Many of your leather and denim jackets include hand-painted designs. How much time and effort do you put into each one?
A lot of time and a lot of effort. Each piece is handpicked. I’ve been into vintage for years. I have connections out here for large vintage warehouses and special vintage places that I go pull things from. From there the details are put on, or taken off, they are either reconstructed or deconstructed. Then the paintings go on them… right now we are doing a lot of pieces where we’re taking vintage leathers and completely redoing all the hardware on them, so all the zippers and all the buttons and then updating them. It can take anywhere from a day to a month, it really just depending on which piece it is. I’m always working a bunch of different ones, and at certain times I pick them up, I put them down, there is really no time frame on them, when I feel like they’re done, I put it away.

What rules, culture, or structure exists in this workplace to create collaboration and a creative environment?
I would say culture wise that I think that everyone [at Lush Network] is busy. Everyone is doing something. Since I was young, I have always surrounded myself with people who are trying to better themselves and do better things and just do cool shit. I have lost a lot of friends over the years because I am not who I was when I was 16, and I have people who are doing the same shit that they were doing when we were 16 years old. I am always trying to find new people to surround myself with, that are doing cooler things than me, doing better things than me and are more successful than me, and I would say that’s the culture here. Everybody is kind of on that path too. We’re all creating shit and doing cool stuff as opposed to just doing normal shit every day.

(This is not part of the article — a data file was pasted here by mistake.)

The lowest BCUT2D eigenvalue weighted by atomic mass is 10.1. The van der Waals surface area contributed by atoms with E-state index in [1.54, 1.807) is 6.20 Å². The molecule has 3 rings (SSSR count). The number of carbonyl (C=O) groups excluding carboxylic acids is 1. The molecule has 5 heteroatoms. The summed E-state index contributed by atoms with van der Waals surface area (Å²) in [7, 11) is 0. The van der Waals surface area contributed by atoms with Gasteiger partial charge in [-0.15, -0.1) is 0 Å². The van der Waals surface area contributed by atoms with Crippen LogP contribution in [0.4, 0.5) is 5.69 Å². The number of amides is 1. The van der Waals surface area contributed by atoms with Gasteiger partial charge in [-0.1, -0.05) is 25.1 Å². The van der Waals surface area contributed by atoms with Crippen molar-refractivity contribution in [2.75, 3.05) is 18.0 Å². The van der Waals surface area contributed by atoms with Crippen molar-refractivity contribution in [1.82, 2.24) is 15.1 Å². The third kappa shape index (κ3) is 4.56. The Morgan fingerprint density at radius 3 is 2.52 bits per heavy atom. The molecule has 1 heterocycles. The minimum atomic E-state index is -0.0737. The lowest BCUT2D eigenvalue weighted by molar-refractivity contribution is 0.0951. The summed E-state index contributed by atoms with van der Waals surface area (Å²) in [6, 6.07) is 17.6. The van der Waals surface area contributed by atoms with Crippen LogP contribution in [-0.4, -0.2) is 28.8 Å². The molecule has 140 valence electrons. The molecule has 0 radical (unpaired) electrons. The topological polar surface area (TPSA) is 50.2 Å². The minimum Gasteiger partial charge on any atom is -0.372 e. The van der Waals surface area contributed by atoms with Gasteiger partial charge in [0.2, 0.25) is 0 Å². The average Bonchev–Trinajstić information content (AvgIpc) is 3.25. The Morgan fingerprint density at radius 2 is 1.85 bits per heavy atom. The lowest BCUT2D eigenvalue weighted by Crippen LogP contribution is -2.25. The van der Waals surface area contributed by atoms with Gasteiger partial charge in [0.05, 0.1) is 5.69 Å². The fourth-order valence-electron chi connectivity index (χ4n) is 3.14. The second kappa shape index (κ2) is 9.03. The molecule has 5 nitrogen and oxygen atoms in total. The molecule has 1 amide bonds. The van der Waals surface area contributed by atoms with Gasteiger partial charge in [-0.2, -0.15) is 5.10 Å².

Tell me about an item or project you have completed that has made you most proud of your brand?
I guess the start of it. Some of the first pieces I ever did I am still the most proud of just because of the excitement of the rebranding. I got really good reactions out of some of the stuff that I started doing. For some of the first pieces, I didn’t quite know where I was going with it, but then I was showing some things to people and got great reactions and it felt right and I was thinking, this is the right direction I want to go in and people are taking to this, let's see where we can take this. I would say that up to this point that is what I have been most happy about...that re-branding change.

What other plans do you have for your brand going forward?
There is a lot going on right now, we [Alex and Lush Network] just did a run of some new buyers. We were just in Paris, New York and then Vegas. We are in production for a lot of new pieces, it’s kind of a capsule right now that I am working on and then we will be sampling for a whole new collection for 2018. So just really growing. I do not want to be one of those brands that takes off and skyrockets and then just kind of fades off, basically like a flash in the pan. I am not really that person and I do not want to be that brand, I’d rather have a slow gradual increase and keep growing as opposed to just up and you never hear about it again. So that’s where it’s headed...taking it one day at the time, one piece at the time.

What is the biggest sin you have ever committed?
[laughs] that’s a deep question. I could not tell you… I don’t think that I have one and I’m going to leave it at that. I’m an angel and have not committed any sins…


Interview by Morgan Vickery